For reasons that are probably now known–Professor’s works did not slip into expected tropes– works and texts of Professor Gurnah were not as widely known as they should have been. Although at first it was easy to see this as a sort of literary injustice, over time the other creature, the bibliophile’s inner dog-in-the-manger took over. It meant that there were only a few people in the metaphorical ‘Gurnah Books’ club’.

I am not the patron of that formerly exclusive ‘society,’ more like its gatekeeper; chief patronage is accorded to others, including one who became a friend simply because we had a language of Gurnah. On October 7 2022, I was heading out when my phone did that shrieking thing it does. I fished it out to switch it off when I read the twitter notice announcing that The Nobel Prize for Literature 2021 had been awarded to Professor Abdulrazak Gurnah. I shrieked just as my phone had. In public, and, fortunately it was in Berlin where nothing human is eccentric, I did a twirl. I dashed back to my apartment, and launched into my computer to read the notice in full and call up people, some of whom were already phoning in and sending messages.

I have said it before, I will say it again: this felt like a family win. Not because it is the Nobel, but yes that is important, not because Professor Gurnah is East African, that too is important, not because he is the human wounded who alchemised the awfulness into words that seep into the marrow, that too is important, but it is because the award was given to the kindest, most generous, most human and most self-effacing of beautiful literary minds, whose kindness to new and emerging writers is legendary, whose works had been like a hoarders secret that was now publicly exposed. He is the patron saint of writers who toil at the anvil of the craft without demanding or expecting noise and notice. He is a writer’s writer whose knowledge of the world of story, and the story of worlds is boundless, who has used his wounds and the witness of brutal change when he was fourteen in the Zanzibar that was home to read the world, an alchemy of vision. He is the East African polyglot who inhabits other worlds, who embodies the complexity of worlds in his texts, texts in which strangers can read and also find themselves.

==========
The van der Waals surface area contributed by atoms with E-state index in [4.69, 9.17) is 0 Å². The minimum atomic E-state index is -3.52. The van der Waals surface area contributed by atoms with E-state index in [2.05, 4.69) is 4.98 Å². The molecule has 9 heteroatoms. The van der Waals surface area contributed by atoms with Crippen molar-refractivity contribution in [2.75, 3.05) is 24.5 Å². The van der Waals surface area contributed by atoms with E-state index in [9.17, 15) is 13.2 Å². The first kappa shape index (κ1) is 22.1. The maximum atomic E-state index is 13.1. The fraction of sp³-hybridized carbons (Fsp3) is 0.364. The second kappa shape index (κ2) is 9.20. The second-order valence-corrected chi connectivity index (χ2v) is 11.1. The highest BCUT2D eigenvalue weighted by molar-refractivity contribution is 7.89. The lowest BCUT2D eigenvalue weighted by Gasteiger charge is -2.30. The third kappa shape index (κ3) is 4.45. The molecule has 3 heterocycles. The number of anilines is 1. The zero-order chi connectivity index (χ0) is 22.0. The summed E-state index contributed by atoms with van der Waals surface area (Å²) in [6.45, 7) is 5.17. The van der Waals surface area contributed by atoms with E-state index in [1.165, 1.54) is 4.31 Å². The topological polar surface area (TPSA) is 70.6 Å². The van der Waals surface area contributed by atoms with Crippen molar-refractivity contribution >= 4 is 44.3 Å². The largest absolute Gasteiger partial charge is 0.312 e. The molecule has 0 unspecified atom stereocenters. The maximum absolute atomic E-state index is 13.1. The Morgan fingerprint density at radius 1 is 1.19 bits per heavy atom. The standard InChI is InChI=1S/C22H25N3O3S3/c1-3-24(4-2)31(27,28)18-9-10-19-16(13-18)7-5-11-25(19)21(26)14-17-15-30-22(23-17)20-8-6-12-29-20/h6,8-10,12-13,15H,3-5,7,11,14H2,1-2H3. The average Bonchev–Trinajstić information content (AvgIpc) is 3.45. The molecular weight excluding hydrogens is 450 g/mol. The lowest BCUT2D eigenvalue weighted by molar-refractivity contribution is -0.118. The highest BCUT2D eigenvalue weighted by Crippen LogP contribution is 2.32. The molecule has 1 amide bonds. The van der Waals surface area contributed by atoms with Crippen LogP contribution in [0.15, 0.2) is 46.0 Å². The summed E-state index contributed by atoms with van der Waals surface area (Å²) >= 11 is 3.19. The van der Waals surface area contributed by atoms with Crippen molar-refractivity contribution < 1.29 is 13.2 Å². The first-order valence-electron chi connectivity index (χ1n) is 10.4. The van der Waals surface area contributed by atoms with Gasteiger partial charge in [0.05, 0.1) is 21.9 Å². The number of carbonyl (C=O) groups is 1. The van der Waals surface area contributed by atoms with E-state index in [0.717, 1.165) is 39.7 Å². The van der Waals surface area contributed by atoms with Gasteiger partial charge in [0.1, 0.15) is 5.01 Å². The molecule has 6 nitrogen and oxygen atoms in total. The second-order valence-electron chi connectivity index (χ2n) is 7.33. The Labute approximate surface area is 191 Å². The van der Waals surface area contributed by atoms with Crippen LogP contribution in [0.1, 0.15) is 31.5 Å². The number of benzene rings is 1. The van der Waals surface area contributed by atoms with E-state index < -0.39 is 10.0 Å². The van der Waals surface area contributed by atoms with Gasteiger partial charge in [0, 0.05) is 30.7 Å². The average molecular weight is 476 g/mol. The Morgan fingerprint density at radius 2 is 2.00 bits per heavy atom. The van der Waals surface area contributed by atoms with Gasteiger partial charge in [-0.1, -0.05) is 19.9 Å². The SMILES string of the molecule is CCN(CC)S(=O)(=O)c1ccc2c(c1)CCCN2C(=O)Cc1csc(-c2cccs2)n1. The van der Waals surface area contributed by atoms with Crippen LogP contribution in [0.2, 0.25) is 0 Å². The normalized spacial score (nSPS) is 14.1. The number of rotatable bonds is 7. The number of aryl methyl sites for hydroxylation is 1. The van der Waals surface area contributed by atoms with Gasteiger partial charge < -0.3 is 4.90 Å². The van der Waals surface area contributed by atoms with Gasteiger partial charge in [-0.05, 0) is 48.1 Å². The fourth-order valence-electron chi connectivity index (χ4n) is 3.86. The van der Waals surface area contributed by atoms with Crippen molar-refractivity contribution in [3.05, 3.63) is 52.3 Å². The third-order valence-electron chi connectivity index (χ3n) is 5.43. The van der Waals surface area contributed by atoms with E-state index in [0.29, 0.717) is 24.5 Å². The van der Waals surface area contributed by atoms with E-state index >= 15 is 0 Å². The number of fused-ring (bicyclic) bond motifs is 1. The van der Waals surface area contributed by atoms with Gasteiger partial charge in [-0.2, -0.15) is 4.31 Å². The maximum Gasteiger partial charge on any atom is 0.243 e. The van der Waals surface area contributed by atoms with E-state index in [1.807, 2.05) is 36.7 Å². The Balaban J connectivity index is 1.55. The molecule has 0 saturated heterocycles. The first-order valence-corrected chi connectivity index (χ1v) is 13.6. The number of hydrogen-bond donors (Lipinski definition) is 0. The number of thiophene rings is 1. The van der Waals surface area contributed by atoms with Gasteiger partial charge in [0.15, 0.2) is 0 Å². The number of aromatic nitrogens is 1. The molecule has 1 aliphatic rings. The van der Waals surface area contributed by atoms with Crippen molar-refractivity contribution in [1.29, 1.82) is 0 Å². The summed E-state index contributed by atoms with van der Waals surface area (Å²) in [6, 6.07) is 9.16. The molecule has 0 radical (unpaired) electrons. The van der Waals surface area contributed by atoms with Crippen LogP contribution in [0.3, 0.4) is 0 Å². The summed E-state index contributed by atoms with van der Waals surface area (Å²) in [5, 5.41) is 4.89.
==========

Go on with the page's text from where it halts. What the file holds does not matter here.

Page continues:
The Gurnah ‘accolytes’ emerged from so many hidden cubicles: Meg Arenberg, Meg Samuels, Garnette Oluoch-Olunya, Tina Steiner, Bhakti Shringapure, Anya Bengelstorff, J Makhoha, Godwin Siundu among so many others. You see, Professor Gurnah was the pre-eminent voice of our African seas, the articulator of some of its many blurred imaginaries without being strident about it. For a long time, he had helped make us fluent in our African oceanic contemplations, and helped complexify the identity we presented to the world, not only as Africans, but as peoples who made peace with internal pluralisms within, no matter how frantically the world and its cultural limitations tries to impose that upon the many. You find that the Gurnah-ists (that must be a thing now), share the hauntedness of both placelessness, of inzile and exile, of an inability to inhabit just one idea of the self, of place, of people. The Ukrainian border guards from Europe’s most recent skirmish, who villainise humans on the basis of human skin-tones could never be Gurnah-ists, for they would be delirious unto madnesses that such a caste dare exist in the world.

‘The Nobel Prize in Literature 2021 was awarded to Abdulrazak Gurnah “for his uncompromising and compassionate penetration of the effects of colonialism and the fate of the refugee in the gulf between cultures and continents.’

We celebrate and also laugh at this statement, as only the obnoxiously knowing might. The Committee awarded the right writer the prize, but we are in general agreement that their reasoning was, to be polite, oversimplified and trope-y. When the Gurnah ‘fan club’ gathers we might need at least one minute to bitch about this before proceeding with the greater and far more important task of dealing with the bold themes that are foregrounded with this win, massive themes that include Another Lexica for Colonisation; East African Maritime Imaginations; Longing, Desire and Fear; Privilege and Cruelty; Cartographies of the Sea; Re-invention of the Exile; Displacement, Dislocation and Nostalgia; Swahili Histories of the Seas; Imagining Afro Sea Futures; Fluidities and Convergences; Belonging By The Sea; Trauma and Travel; Indian Ocean/Swahili Sea Citizens; African Cosmpolitanisms and Globalisation; Imperial Erasures; Loneliness and Distance; The Global Monsoon Complex. Dramatic themes, big sweep themes. Themes that reflect the bigger questions we ask of life, which Professor Gurnah so deftly and gently did and does. As time goes on, and Professor’s books are being widely circulated and translated. They are traveling quickly across worlds and collecting new friends and family. As this happens, so too does another, rarer narrative and image of a defiantly expanded and extended notion of Africa. The quiet subversive at work. I do imagine that the Nobel committee will be doing another deep reading of the works and will realise anew the nature of the force they have unleashed into the world.


  • A Kenyan author known for her books Dust, and the Dragonfly Sea; the novella, Weight of Whispers and assorted essays and keynotes, including “Derelict Shards” an autopsy on ‘colonisations’. She has also written, for among others, National Geographic and Granta.